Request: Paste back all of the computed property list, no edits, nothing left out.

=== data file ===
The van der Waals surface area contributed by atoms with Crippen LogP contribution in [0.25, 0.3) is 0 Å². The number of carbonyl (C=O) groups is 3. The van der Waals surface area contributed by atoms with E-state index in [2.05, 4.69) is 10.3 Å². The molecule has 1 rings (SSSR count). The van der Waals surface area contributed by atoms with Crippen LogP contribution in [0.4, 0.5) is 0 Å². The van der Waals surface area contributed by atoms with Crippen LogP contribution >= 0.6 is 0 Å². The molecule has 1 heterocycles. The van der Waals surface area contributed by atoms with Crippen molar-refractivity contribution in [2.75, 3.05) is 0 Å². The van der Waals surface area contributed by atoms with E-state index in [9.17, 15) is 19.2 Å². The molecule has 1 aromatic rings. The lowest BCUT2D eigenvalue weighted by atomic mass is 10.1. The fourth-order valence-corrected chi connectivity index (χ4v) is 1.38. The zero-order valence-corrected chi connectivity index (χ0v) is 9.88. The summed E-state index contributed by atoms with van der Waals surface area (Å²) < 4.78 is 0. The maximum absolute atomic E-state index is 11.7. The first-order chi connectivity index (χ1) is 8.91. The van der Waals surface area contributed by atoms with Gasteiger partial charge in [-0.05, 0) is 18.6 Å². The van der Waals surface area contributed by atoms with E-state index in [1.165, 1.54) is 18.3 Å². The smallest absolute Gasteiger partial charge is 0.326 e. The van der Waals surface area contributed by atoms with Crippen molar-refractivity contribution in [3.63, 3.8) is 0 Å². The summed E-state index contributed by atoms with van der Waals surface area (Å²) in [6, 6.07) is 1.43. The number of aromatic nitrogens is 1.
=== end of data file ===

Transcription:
The van der Waals surface area contributed by atoms with Crippen LogP contribution in [0.25, 0.3) is 0 Å². The number of carbonyl (C=O) groups is 3. The van der Waals surface area contributed by atoms with E-state index in [2.05, 4.69) is 10.3 Å². The molecule has 1 rings (SSSR count). The van der Waals surface area contributed by atoms with Crippen LogP contribution in [0.4, 0.5) is 0 Å². The van der Waals surface area contributed by atoms with Crippen LogP contribution >= 0.6 is 0 Å². The molecule has 1 heterocycles. The van der Waals surface area contributed by atoms with Crippen molar-refractivity contribution in [2.75, 3.05) is 0 Å². The van der Waals surface area contributed by atoms with E-state index in [9.17, 15) is 19.2 Å². The molecule has 1 aromatic rings. The lowest BCUT2D eigenvalue weighted by atomic mass is 10.1. The fourth-order valence-corrected chi connectivity index (χ4v) is 1.38. The zero-order valence-corrected chi connectivity index (χ0v) is 9.88. The summed E-state index contributed by atoms with van der Waals surface area (Å²) < 4.78 is 0. The maximum absolute atomic E-state index is 11.7. The first-order chi connectivity index (χ1) is 8.91. The van der Waals surface area contributed by atoms with Gasteiger partial charge in [-0.05, 0) is 18.6 Å². The van der Waals surface area contributed by atoms with E-state index in [1.165, 1.54) is 18.3 Å². The smallest absolute Gasteiger partial charge is 0.326 e. The van der Waals surface area contributed by atoms with Crippen molar-refractivity contribution in [3.63, 3.8) is 0 Å². The summed E-state index contributed by atoms with van der Waals surface area (Å²) in [6, 6.07) is 1.43. The number of aromatic nitrogens is 1.